Operations are going smoothly, according to Frisco Fire Chief Mark Piland.
“No one person has waited at all,” Piland said. “I would say that [patients are] not here more than ... 17 [to] 20 minutes total.”
This week, the city will inoculate 7,800 people with the Pfizer vaccine.
The operation took three weeks of planning and coordination among several city departments, Piland said.
It also took patience: the city requested to become a hub on Jan. 4. At the Jan. 19 City Council meeting, Piland said the city was prepared to open a hub and could vaccinate people within 24 hours of receiving state approval.
“All we need is an allotment of vaccines,” he said at the Jan. 19 meeting. “If we’re able to get that, which we feel there is a good chance that could happen in the coming weeks ... we’re ready to go and look forward to the opportunity to be able to do that.”
The city of Frisco’s hub is different from other Collin County vaccine hubs: it does not operate off a waitlist like those used by Collin and Denton counties.
Instead, the city books appointments each evening through its website for the following day. Once appointments for the next day are taken, eligible people have to wait until the following evening for more openings.
Piland said the city of Frisco’s hub plan—which he said looked promising for logistical success—might be one reason why the hub received so many vaccines in its first week of operations.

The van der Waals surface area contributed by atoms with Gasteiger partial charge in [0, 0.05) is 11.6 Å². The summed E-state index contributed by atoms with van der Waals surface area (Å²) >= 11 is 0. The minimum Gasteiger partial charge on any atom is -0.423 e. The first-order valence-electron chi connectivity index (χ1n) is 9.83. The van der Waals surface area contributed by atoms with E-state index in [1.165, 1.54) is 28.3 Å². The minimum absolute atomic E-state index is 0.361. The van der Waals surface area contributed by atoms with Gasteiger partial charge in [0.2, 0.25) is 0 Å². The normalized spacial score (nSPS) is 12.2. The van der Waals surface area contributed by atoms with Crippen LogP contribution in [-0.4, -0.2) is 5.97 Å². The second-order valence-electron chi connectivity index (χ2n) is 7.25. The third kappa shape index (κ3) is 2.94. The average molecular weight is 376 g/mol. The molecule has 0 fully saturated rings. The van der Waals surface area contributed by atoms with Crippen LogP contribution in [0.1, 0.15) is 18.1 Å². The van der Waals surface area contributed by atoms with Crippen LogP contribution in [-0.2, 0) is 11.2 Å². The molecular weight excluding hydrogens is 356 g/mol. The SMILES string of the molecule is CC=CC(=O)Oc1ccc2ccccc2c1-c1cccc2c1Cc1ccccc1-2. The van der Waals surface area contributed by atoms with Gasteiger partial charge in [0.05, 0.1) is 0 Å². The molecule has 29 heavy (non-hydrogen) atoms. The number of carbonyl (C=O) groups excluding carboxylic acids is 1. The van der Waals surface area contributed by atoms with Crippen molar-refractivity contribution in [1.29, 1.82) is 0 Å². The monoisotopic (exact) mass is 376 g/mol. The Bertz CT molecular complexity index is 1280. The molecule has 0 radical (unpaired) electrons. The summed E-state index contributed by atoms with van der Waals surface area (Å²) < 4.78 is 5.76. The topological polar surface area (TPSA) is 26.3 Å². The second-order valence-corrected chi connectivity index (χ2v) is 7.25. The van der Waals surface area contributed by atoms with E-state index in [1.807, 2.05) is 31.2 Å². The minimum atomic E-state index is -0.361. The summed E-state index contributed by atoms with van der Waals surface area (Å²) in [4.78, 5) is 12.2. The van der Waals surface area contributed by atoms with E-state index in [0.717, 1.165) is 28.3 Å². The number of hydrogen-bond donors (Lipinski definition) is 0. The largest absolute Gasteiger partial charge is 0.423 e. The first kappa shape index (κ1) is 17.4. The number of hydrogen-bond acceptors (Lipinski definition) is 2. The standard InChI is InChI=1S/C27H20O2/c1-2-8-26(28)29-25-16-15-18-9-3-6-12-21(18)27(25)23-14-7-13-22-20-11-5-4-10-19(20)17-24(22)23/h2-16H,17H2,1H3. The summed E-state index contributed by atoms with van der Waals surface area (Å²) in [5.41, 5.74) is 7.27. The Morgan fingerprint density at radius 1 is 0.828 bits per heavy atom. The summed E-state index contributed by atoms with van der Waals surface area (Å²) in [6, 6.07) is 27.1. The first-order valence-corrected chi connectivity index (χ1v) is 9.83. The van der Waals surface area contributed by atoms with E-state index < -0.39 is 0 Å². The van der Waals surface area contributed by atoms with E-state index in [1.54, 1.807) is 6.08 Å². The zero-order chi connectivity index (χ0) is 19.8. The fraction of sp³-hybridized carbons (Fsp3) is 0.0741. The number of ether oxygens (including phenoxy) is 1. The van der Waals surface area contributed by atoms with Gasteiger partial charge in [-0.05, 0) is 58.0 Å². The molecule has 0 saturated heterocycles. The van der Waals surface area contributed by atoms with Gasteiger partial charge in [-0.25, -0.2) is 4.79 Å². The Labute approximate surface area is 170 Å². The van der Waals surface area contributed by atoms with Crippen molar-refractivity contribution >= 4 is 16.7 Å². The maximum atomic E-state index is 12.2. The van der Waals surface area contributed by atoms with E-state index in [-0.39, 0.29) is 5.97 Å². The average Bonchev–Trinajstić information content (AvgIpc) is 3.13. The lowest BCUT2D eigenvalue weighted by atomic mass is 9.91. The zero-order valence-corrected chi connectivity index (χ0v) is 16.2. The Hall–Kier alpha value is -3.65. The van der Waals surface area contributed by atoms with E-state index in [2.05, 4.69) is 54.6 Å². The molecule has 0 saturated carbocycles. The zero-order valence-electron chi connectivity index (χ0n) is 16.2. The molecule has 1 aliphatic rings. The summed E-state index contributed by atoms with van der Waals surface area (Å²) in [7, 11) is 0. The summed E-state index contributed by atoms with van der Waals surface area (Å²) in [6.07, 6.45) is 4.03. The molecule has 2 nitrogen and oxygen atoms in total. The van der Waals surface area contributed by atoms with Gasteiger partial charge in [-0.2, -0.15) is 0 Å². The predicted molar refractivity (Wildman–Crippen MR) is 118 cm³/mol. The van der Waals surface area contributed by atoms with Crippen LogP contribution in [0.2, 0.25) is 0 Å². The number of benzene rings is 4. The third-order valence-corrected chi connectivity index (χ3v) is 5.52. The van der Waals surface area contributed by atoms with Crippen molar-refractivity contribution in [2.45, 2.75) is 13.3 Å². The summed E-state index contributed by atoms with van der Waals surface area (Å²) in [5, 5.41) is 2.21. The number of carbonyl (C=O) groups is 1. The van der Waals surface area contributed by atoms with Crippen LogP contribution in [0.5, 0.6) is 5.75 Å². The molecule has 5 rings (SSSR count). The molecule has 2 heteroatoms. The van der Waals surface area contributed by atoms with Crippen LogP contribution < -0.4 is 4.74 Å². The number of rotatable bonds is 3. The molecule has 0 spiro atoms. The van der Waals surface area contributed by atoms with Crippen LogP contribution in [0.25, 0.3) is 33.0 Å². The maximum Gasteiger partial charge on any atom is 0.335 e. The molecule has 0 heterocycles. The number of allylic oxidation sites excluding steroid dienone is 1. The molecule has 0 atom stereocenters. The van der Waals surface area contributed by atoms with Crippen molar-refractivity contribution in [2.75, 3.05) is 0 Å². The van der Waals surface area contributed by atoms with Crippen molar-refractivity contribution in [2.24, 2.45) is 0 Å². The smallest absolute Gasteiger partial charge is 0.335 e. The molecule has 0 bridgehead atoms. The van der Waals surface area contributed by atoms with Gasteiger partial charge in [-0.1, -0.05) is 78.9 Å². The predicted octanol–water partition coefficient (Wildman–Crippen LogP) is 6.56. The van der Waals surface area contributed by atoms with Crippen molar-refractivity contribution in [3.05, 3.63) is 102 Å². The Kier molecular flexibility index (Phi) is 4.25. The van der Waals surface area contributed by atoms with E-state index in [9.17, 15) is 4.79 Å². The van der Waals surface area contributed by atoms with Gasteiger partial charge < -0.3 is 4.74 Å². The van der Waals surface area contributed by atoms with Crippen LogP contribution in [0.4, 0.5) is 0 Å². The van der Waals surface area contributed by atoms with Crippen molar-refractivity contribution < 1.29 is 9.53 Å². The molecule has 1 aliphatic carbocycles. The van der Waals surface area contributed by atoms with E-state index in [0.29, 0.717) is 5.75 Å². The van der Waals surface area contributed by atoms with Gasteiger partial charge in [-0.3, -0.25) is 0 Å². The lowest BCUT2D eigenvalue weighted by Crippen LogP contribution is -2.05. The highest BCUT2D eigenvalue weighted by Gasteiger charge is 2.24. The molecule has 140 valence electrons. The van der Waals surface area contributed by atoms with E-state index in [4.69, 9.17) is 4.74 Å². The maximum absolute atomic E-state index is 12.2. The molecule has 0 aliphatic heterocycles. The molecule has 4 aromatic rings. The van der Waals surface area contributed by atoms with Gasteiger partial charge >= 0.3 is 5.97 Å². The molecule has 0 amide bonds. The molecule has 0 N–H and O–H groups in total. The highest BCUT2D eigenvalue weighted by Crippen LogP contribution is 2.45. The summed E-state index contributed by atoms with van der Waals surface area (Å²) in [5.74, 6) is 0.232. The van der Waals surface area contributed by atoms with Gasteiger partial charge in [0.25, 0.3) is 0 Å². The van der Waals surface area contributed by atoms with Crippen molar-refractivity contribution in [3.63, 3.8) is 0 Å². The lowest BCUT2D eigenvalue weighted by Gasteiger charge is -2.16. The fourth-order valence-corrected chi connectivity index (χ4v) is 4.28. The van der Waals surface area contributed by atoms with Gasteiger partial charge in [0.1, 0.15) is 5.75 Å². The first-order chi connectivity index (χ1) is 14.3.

“They started us with 7,800 [doses] right from the very beginning,” Piland said. “So, I guess they trust us.”
He suggested the city’s positive track record with the state might have also played a role.
Piland said the city also has the ability to store the Pfizer vaccine, which must be kept at ultra-low temperatures.
“A lot of people do not have the ability to store the Pfizer [vaccine], and they take Moderna [doses] because they can just be refrigerated. So I think that our ability to take Pfizer, and the state’s need to push Pfizer out means that I think this site will continue to get vaccine,” Piland said.
Under the state of Texas’ distribution guidelines, the first batches of Moderna and Pfizer vaccines are reserved for people in groups 1A or 1B. These include health care workers; residents of long-term care facilities; people age 65 or older; or those at least 16 years old who have a chronic medical condition, including pregnancy, according to the Texas Department of State Health Services.
To book an appointment, visit www.friscotexas.gov/vaccine.